Caring for my elderly patients is both a challenge and a delight. For one, most of them are so complicated that a medical intern would run screaming from the room. I, however, enjoy the layers of problems and solutions...this problems has led to that problem...and that problem's treatment will make that problem worse. Through years of experience we can usually find a happy balance between treatment and just letting nature take it course.
But these wonderful people are also (most times) lovely to care for. They are so thankful to be listed to and to have people caring for them. I have learned over the years that most 85+ year olds really just want quality of life and are not so hung up on length of life. I let them know that I get it and I often can see them visibly relax.
One important service that more families should take advantage of are Geriatric Care Managers (GCM). These are typically nurses or social workers who work with patients, families and physicians to navigate the complexities of caring for elderly patients. Whether it is moving an elderly parent close to an adult child's home, transitioning from home to assisted living or just optimizing the home situation so the patient can remain in their home longer.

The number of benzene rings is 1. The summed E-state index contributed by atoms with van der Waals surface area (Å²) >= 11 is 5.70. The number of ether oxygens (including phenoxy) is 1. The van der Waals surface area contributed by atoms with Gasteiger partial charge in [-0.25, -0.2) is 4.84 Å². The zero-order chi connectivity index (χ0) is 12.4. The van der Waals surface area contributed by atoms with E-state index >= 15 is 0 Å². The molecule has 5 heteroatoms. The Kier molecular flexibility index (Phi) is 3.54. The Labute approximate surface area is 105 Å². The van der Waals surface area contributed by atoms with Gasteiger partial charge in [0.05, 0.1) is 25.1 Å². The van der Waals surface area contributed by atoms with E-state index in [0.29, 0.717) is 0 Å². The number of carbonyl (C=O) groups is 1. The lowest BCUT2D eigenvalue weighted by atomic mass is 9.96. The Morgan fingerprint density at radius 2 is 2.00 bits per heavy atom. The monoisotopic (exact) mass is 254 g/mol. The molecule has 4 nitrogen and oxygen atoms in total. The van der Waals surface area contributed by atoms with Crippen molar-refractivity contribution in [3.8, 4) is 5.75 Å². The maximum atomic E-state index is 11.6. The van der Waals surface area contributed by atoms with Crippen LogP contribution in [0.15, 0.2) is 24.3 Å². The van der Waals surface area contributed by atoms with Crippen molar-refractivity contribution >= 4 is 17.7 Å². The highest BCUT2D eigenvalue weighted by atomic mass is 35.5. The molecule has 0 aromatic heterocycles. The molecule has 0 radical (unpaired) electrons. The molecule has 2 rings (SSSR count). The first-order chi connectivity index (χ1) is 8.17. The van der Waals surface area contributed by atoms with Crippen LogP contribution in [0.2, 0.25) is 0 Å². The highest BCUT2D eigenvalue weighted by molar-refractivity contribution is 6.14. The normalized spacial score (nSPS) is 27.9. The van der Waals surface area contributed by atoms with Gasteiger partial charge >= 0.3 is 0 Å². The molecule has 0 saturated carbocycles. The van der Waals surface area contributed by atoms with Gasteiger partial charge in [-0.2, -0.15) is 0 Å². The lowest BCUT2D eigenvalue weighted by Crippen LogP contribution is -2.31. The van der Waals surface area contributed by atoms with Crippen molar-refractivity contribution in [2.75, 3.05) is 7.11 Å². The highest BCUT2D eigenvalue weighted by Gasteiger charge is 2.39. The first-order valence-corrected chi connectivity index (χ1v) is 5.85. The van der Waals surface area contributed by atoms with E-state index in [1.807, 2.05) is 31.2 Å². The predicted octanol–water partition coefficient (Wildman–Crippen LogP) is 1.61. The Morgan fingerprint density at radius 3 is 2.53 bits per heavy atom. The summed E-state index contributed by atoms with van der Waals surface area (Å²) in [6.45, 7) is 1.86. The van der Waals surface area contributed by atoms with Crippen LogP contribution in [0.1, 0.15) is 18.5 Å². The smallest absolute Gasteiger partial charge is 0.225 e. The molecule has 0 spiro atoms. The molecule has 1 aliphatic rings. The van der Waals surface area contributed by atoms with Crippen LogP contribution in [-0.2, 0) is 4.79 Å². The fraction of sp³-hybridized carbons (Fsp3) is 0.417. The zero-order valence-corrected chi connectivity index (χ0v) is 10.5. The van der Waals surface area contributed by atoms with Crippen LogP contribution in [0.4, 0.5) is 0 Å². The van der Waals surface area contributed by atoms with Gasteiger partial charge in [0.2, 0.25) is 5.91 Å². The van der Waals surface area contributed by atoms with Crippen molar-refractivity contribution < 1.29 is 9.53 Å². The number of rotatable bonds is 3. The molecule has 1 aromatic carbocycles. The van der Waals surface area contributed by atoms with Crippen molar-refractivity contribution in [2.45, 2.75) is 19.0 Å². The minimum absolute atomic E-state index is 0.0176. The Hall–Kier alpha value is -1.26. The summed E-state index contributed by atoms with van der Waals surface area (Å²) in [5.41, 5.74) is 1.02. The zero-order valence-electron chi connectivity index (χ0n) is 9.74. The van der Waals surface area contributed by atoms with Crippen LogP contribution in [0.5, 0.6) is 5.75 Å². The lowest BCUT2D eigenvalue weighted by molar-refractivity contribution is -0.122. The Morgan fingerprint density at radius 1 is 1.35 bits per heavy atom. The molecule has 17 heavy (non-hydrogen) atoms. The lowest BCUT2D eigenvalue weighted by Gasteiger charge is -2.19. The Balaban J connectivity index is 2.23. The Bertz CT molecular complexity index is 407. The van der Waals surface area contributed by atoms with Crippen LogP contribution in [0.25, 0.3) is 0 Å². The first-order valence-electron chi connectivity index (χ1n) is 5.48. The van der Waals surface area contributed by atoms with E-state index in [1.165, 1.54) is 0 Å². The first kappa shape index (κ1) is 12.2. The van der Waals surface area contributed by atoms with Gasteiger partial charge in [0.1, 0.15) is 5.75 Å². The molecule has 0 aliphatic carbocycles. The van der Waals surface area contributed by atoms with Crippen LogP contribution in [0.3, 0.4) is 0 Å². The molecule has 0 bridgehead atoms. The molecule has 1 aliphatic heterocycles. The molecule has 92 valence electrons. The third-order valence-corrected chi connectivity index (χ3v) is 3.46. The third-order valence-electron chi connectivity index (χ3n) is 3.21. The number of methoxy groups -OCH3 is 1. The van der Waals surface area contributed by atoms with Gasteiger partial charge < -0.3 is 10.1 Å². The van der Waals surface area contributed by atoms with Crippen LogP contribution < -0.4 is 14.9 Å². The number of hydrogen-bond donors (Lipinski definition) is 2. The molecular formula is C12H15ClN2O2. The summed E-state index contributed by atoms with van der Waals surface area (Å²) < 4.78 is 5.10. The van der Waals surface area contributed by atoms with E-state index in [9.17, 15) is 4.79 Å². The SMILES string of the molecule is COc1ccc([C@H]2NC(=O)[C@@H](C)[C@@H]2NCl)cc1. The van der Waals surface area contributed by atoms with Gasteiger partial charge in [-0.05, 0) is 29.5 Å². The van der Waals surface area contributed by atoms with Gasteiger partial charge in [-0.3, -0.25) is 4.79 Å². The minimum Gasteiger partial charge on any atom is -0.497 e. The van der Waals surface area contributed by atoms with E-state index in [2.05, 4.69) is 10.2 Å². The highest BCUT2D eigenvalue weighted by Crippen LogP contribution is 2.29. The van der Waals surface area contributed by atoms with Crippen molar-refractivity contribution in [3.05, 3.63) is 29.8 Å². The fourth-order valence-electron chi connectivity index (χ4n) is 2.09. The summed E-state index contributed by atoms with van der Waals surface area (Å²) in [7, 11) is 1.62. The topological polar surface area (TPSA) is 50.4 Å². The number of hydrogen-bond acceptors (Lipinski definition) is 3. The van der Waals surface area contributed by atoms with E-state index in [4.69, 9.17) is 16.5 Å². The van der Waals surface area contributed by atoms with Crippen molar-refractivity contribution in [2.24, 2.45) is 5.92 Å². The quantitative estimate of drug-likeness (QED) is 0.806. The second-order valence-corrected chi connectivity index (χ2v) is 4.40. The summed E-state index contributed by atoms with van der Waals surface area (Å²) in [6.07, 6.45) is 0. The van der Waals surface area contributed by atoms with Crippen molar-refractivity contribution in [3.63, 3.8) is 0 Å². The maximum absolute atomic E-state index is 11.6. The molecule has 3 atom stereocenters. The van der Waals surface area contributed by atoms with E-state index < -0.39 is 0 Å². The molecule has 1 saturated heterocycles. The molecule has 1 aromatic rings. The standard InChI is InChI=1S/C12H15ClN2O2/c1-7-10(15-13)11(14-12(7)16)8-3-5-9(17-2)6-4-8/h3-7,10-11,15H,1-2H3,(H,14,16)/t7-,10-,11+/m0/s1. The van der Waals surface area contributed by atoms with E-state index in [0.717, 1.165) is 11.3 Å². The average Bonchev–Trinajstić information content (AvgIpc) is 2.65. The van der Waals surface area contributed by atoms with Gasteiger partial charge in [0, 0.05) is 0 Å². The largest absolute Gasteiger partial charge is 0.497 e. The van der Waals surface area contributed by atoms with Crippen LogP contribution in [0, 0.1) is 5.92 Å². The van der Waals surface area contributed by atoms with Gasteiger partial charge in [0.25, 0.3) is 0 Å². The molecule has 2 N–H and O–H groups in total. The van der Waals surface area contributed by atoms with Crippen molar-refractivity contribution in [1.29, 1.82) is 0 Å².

There are so many questions that the GCM can answer that does not require my input. They can also help interpret symptoms, medical tests and results and often can be a shoulder to cry on for for both patient and child.
I have worked with several managers in the last decade. I have recently been working closely with Tracey Driscoll, RN of Transition with Care, out of the Concord area. We exchange emails and text messages several days a week about our mutual patient. Her advocacy for her patient is something to marvel at. The patient is doing very well, mostly because of the extra time that Tracey gives her and her family.
So if you are struggling to care for an elderly parent or sposue and find that you wish you had someone to do some of the leg work, coordinate with the physician or interpret medical jargon, then consider a Geriatric Care Manager. They can often make a very challenging situation much more manageable.